A serious eye or ear defect can turn someone’s life upside down but what about a defective balance organ? That can disrupt someone’s life severely but is very difficult to diagnose. People whose balance organ does not work properly are so badly disabled that they are quite unable to live their lives normally. Problems with the balance organ, partly due to old age, affect one in five Dutch people. But the subject is not exactly what you would call “sexy”, even in the medical world. Professor Herman Kingma, clinical physicist and vestibulologist at the Maastricht UMC+, is specialised in vestibular disorders. He developed an artificial balance organ that, in September 2012, was implanted in a patient at the Maastricht university teaching hospital – a world first.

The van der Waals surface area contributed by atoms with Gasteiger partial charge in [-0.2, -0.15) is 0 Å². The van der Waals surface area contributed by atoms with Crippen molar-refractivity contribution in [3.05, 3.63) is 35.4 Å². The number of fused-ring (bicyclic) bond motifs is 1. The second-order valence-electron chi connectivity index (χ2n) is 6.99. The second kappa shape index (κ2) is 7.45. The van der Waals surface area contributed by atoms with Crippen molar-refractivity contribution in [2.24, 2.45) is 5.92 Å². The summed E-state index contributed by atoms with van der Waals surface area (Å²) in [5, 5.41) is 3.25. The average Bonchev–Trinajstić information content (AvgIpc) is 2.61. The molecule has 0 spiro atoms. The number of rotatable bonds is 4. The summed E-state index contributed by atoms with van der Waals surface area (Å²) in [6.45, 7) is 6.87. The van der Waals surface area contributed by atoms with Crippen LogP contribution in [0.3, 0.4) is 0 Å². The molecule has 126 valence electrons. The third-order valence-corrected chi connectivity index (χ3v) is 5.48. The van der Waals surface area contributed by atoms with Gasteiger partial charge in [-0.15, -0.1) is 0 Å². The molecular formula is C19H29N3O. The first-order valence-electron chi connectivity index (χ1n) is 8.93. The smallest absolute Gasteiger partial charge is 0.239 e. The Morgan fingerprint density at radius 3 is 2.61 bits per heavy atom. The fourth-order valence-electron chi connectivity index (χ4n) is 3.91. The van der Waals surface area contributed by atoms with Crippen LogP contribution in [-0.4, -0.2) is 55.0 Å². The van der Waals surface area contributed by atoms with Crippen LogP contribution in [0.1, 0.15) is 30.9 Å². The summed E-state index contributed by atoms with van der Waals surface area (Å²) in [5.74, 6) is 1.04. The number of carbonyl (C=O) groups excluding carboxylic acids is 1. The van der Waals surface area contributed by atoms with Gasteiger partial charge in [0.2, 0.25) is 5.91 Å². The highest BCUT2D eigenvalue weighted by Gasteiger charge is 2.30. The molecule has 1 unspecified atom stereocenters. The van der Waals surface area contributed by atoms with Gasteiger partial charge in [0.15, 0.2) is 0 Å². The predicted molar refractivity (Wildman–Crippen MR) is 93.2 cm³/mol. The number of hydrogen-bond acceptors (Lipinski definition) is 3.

The device that was implanted is basically a hearing aid that is already connected to the auditory nerve of deaf people on a large scale. Kingma and his colleagues converted this. The sensor is screwed firmly to the skull of the patient and three thin electrodes are implanted in the inner ear. The sensor senses the position of the patient in relation to gravity. Signals are transmitted to the implant that sends pulses to the balance nerve. The brain uses this information to stimulate the eye muscles and to keep the eye stable. The subtle interplay between the balance organ and the eye muscles stabilises the image.